Musical genre can sometimes be a minefield. For music aficionados, it becomes a question of whether or not music should be classified broadly (i.e. “rock”) or by narrower subgenres (i.e. “alt-folk,” “acid jazz”). Genre distinctions can be difficult to narrow down, especially in a formal sense. Kulczak and Lennertz Jetton (2011), for instance, note that MaRC (a formal library cataloguing structure) is geared towards classifying classical music rather than pop music, and that LCSH subheadings for newer music genres, like EDM, may not exist yet (218). In addition, users may not agree as to what genre(s) a piece of music may belong to–there’s usually a general consensus among the broader category, but the level of detail is subjective to the user (230). This presents an additional challenge for users who may be navigating an iTunes library with little knowledge of genre, especially if the person who has organized the music library decides to use narrower terms for genres. The controlled vocabulary for a person’s individual music library is going to differ based on their preferences and how much of a music nerd they are; however, it can also make searching within the library difficult if a casual user has no idea what to look for.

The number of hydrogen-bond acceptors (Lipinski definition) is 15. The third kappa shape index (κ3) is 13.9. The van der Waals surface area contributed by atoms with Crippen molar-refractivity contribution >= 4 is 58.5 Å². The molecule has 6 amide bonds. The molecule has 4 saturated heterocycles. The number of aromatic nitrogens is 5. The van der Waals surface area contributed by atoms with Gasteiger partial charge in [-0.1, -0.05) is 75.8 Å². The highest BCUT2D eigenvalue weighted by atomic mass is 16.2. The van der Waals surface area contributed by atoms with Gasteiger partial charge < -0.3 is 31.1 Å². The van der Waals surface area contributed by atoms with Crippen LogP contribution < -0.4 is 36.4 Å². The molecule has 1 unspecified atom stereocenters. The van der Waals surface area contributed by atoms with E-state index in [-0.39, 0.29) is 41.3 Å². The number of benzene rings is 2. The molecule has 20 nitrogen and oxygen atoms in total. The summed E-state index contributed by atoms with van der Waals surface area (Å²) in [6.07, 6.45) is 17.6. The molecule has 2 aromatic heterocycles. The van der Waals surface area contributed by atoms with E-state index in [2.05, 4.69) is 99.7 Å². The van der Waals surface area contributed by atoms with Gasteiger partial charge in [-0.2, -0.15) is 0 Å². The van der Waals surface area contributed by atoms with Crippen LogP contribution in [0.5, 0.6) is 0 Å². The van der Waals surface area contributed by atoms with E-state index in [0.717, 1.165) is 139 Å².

In contrast, a physical music collection only has the metadata that is presented on the CD/vinyl case–nothing more, nothing less. To some degree, that makes it standardized; a hard copy of an Adele album will always have the same tracks listed in the same order and will probably include the composition credits in a leaflet inside the CD without additional frills. Browsing through a physical music library may help someone who is fairly new to music and who does not want to be overwhelmed with information all at once, while browsing a digital music library may be better suited for those who are more familiar with the collection.

Although I know we will be building digital libraries that are different from an iTunes library, I cannot help but think about how I’ve organized my own digital music library over the past few years. Other people must also have music libraries that only make sense to them. It’s fine for personal use, obviously, but not an ideal way to organize a formal digital library for unfamiliar users to come in and browse. Clearly, I’ll need to take a different approach when I begin designing my digital library for this course.